Feeding the World with Algae

Feeding the World with Algae

With an evaluation showing current food production levels will need to be raised by 50%, algae are now being added as a recommended source for feeding the world.

April 13, 2016
International

QA magazine has previously written about the projections that by the year 2050 we will not be able to feed the world’s population of an estimated 9.6 billion people without changing the way we produce and consume food. One of the solutions being provided is that of introducing and increasing the consumption of insects as food (entomophagy). With an evaluation showing current food production levels will need to be raised by 50%, algae are now being added as a recommended source for feeding the world.

To that end, Bühler and ETH Zurich (Swiss Federal Institute of Technology Zurich) have entered into a close cooperation “to create the basis for the industrial utilization of alternative sources of protein such as pulses, algae, and insects to ensure a sustainable supply of food and feed for humans and animals and to make them attractive for consumers,” said Bühler CTO Ian Roberts.

 In the medium to long term, the use of new raw materials is inevitable, with algae and insects especially standing out as high-grade sources of protein, the company noted. Microalgae such as Chlorella or Spirulina (Arthrospira) do not compete with existing farming land, grow quickly and take up little space. Their high-quality protein may be processed, for instance, into food and animal feeds. Whole algae and algae extracts are already available in the marketplace today. They are consumed mainly in Asian countries, but are also highly appreciated in the West by a small community of particularly health-conscious consumers. If algae-based products are to appeal to a broad mass of western consumers, they will need to be integrated in traditional foods without significantly changing their taste and texture. In addition to proteins, algae also contain valuable polyunsaturated fatty acids and color pigments.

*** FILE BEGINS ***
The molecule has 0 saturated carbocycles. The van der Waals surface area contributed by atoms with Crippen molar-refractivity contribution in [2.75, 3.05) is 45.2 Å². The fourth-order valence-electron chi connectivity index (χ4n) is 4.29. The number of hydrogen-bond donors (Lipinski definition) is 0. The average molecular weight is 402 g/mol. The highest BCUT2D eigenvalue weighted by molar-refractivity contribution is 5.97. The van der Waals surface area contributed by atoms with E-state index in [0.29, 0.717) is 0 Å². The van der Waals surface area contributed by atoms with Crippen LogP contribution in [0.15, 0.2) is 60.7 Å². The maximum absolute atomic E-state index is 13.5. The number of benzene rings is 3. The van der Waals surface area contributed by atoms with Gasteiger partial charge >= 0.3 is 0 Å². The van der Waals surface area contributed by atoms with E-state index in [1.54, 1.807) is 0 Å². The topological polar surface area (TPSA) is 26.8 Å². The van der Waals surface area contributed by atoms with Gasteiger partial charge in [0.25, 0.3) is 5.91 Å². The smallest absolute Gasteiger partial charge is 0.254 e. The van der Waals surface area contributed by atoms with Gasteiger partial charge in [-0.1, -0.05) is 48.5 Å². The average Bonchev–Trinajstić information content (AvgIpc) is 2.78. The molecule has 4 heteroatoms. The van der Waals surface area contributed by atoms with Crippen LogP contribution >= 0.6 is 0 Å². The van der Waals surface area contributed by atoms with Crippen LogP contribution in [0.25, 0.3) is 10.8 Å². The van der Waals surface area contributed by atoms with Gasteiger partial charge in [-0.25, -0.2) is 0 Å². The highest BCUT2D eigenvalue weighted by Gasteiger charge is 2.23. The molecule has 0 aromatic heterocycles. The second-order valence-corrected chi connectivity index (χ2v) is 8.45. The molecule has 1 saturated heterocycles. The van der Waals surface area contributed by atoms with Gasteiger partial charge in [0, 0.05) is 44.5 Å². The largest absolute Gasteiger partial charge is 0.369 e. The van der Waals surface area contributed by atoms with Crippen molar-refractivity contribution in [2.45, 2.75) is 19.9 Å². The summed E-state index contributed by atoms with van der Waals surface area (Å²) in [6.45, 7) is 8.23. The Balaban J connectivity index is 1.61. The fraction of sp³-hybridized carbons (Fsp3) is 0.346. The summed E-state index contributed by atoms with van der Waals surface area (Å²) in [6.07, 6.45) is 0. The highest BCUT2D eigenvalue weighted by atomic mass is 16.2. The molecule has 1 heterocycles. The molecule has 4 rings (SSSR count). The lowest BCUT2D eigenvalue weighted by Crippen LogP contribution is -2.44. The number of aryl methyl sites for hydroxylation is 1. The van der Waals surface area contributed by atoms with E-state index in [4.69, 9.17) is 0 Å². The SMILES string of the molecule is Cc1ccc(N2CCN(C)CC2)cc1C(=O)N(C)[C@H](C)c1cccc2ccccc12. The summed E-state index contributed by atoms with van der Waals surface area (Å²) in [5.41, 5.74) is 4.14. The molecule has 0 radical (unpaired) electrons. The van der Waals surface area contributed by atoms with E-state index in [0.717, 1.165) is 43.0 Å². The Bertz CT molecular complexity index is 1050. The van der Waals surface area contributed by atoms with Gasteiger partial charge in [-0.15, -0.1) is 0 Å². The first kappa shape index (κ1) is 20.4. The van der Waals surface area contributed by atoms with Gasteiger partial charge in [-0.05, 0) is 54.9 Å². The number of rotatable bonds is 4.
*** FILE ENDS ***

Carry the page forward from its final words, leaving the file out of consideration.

“The benefits of algae and insects are obvious. In designing integrated biorefineries for their cultivation and processing, it is important that we collaborate at an early stage with technology companies such as Bühler,” said Professor Mathys, explaining the motivation for the collaboration of ETH Zurich with the Uzwil-based technology group. Although a lot of questions regarding industrial-scale cultivation, extraction and processing of algae or insect proteins still remain to be answered, Bühler said, its process-engineering expertise could be put to use in such future processing and production systems. For instance, the group has already demonstrated that the most cost-efficient mechanical method for rupturing algae cells today is by agitator bead mills. This wet-grinding technology is also used for manufacturing printing inks or paints. It allows particularly gentle rupturing of the tough cell walls of algae for extracting and separating all the valuable constituents.

For more information about Bühler, visit http://www.buhlergroup.com/northamerica/en.